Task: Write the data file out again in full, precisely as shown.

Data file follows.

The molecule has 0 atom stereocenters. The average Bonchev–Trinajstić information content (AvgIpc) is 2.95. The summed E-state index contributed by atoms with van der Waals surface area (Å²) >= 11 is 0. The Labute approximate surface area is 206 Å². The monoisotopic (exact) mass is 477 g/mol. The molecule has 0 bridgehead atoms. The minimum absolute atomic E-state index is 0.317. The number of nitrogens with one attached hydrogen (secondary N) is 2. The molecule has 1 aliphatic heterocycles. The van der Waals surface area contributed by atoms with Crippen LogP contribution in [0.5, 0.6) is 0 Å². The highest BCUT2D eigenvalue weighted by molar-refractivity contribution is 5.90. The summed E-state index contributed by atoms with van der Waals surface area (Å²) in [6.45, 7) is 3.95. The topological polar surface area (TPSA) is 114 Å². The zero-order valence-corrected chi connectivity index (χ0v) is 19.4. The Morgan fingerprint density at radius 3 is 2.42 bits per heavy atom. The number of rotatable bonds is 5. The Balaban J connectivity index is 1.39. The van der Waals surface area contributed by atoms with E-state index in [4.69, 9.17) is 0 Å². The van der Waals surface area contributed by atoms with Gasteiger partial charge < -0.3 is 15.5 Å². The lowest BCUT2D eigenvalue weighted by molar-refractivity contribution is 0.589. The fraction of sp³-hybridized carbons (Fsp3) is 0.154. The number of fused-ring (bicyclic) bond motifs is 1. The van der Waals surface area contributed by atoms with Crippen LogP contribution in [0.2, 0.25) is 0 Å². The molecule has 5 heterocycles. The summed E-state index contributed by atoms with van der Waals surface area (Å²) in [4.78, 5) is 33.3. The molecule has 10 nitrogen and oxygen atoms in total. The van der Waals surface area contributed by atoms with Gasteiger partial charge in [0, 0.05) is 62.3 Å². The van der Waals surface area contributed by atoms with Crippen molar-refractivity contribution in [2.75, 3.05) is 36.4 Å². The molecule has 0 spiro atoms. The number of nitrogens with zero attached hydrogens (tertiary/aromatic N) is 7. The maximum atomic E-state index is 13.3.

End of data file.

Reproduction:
The molecule has 0 atom stereocenters. The average Bonchev–Trinajstić information content (AvgIpc) is 2.95. The summed E-state index contributed by atoms with van der Waals surface area (Å²) >= 11 is 0. The Labute approximate surface area is 206 Å². The monoisotopic (exact) mass is 477 g/mol. The molecule has 0 bridgehead atoms. The minimum absolute atomic E-state index is 0.317. The number of nitrogens with one attached hydrogen (secondary N) is 2. The molecule has 1 aliphatic heterocycles. The van der Waals surface area contributed by atoms with Crippen LogP contribution in [0.5, 0.6) is 0 Å². The highest BCUT2D eigenvalue weighted by molar-refractivity contribution is 5.90. The summed E-state index contributed by atoms with van der Waals surface area (Å²) in [6.45, 7) is 3.95. The topological polar surface area (TPSA) is 114 Å². The zero-order valence-corrected chi connectivity index (χ0v) is 19.4. The Morgan fingerprint density at radius 3 is 2.42 bits per heavy atom. The number of rotatable bonds is 5. The Balaban J connectivity index is 1.39. The van der Waals surface area contributed by atoms with E-state index in [4.69, 9.17) is 0 Å². The van der Waals surface area contributed by atoms with Gasteiger partial charge < -0.3 is 15.5 Å². The lowest BCUT2D eigenvalue weighted by molar-refractivity contribution is 0.589. The fraction of sp³-hybridized carbons (Fsp3) is 0.154. The number of fused-ring (bicyclic) bond motifs is 1. The van der Waals surface area contributed by atoms with Crippen LogP contribution in [0.2, 0.25) is 0 Å². The molecule has 5 heterocycles. The summed E-state index contributed by atoms with van der Waals surface area (Å²) in [4.78, 5) is 33.3. The molecule has 10 nitrogen and oxygen atoms in total. The van der Waals surface area contributed by atoms with Gasteiger partial charge in [0, 0.05) is 62.3 Å². The van der Waals surface area contributed by atoms with Crippen molar-refractivity contribution in [2.75, 3.05) is 36.4 Å². The molecule has 0 spiro atoms. The number of nitrogens with zero attached hydrogens (tertiary/aromatic N) is 7. The maximum atomic E-state index is 13.3.